Whether a foreign consent judgment could be enforced in England
The parties settled their dispute in an agreement, under which the defendant accepted liability and "confessed to judgment". The New York courts then entered a Judgment by Confession (similar to an English consent judgment) and the claimant then sought to enforce that judgment in England. The defendant challenged the English court's jurisdiction.
Teare J has now rejected that challenge. He rejected an argument that a Judgment by Confession is not a judgment under English law. It made no difference that there had been no action between the parties (no action having been required by the New York Court).
Under common law, the foreign judgment must be final in the particular court in which it was announced, in order for it to be enforced here. It will be final even if it is the subject of an appeal, unless a stay of execution has been granted in the foreign country pending the hearing of the appeal. Teare J rejected the argument that where a judgment of a foreign court may be set aside by the very court which gave the judgment, the foreign judgment cannot be enforced in England: "In circumstances where (i) the New York rules of court provide that a judgment by confession is enforceable to the same extent as a judgment in an action, (ii) it is common ground that the New York judgment is enforceable today and (iii) … the judgment continues to be final and conclusive notwithstanding the motion to vacate, I have concluded that the Claimant has much the better of the argument on this issue, notwithstanding that a motion to vacate … might result in the judgment being set aside".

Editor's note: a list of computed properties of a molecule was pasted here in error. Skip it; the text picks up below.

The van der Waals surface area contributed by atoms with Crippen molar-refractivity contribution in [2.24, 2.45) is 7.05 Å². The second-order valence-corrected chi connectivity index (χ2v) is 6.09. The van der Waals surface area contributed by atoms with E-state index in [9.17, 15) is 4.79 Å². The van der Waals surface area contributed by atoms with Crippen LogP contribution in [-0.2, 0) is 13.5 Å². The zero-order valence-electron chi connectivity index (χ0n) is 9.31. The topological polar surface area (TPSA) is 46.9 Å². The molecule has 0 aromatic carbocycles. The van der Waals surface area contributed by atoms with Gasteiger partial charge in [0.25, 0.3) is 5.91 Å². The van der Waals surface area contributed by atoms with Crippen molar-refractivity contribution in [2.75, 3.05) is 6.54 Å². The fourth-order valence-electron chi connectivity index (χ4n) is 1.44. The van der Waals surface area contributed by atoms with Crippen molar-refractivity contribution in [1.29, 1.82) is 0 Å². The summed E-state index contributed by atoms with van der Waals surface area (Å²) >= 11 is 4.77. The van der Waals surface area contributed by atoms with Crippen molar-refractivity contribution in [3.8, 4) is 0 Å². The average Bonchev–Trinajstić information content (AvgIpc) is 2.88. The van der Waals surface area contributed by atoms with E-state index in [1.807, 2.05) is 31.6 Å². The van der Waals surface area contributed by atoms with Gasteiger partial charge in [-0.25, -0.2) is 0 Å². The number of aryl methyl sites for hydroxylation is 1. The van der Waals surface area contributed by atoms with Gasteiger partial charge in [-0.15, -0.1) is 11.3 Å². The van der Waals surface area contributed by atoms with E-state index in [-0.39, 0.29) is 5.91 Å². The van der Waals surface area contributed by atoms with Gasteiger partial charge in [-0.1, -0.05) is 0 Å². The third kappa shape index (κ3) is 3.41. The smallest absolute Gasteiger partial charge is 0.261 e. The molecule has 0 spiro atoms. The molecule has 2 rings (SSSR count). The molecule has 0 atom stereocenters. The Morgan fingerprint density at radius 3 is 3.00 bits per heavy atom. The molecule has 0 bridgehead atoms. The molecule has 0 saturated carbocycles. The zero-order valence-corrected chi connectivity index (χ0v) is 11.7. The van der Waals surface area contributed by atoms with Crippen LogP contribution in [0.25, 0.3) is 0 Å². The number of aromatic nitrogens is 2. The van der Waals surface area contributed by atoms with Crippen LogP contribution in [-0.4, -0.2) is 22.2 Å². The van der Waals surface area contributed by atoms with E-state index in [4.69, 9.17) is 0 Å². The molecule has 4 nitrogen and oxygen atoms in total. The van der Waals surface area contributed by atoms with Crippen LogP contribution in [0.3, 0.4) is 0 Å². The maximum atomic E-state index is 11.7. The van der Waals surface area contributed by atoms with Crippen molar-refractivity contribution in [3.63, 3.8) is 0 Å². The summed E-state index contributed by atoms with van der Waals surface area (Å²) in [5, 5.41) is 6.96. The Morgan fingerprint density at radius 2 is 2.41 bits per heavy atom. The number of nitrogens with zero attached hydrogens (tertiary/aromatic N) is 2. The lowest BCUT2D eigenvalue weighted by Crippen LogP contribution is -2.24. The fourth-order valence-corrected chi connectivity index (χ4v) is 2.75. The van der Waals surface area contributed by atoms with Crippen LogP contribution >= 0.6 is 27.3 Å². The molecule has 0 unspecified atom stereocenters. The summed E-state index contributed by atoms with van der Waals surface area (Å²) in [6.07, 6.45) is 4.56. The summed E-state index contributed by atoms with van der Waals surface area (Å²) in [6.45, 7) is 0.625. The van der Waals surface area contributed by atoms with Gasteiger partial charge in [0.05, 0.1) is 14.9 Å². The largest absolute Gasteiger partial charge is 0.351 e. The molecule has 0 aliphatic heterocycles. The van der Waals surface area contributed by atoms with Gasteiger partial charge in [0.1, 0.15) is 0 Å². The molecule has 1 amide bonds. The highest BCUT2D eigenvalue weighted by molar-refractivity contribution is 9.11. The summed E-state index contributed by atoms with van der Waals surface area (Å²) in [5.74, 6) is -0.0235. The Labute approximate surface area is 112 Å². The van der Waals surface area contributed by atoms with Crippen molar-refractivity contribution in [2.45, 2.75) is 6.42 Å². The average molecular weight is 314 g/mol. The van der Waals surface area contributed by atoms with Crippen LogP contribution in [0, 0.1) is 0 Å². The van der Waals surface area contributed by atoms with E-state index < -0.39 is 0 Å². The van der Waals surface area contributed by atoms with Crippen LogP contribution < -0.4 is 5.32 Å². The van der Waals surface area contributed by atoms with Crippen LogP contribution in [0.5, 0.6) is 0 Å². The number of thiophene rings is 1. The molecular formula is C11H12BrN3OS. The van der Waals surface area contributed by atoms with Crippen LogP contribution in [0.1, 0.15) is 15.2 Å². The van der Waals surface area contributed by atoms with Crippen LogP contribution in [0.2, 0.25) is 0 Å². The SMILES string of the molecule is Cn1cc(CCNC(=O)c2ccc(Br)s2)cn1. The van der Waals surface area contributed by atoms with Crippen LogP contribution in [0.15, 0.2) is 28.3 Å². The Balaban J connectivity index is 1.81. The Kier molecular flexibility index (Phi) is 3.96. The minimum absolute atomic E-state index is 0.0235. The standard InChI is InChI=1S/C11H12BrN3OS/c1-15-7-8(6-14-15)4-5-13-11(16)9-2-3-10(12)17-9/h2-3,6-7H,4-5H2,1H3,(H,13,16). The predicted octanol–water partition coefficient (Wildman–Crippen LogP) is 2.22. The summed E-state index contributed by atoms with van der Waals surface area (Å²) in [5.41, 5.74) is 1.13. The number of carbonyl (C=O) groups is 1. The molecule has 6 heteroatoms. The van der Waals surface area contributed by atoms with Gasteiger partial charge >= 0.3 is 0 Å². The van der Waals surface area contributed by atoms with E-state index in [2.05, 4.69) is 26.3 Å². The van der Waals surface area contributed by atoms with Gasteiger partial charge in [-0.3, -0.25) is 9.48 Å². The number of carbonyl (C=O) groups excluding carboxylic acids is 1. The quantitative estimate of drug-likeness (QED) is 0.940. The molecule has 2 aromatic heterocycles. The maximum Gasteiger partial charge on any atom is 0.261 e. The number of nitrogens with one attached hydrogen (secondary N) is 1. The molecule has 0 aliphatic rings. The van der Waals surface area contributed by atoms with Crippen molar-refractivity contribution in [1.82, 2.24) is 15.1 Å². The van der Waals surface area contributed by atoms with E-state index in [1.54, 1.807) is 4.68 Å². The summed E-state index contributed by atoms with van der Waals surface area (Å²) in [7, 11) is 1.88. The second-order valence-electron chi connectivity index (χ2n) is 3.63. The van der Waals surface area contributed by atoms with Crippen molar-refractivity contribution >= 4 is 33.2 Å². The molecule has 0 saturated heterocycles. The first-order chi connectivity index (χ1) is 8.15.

Furthermore, the judge held that the New York judgment was a judgment "on the merits".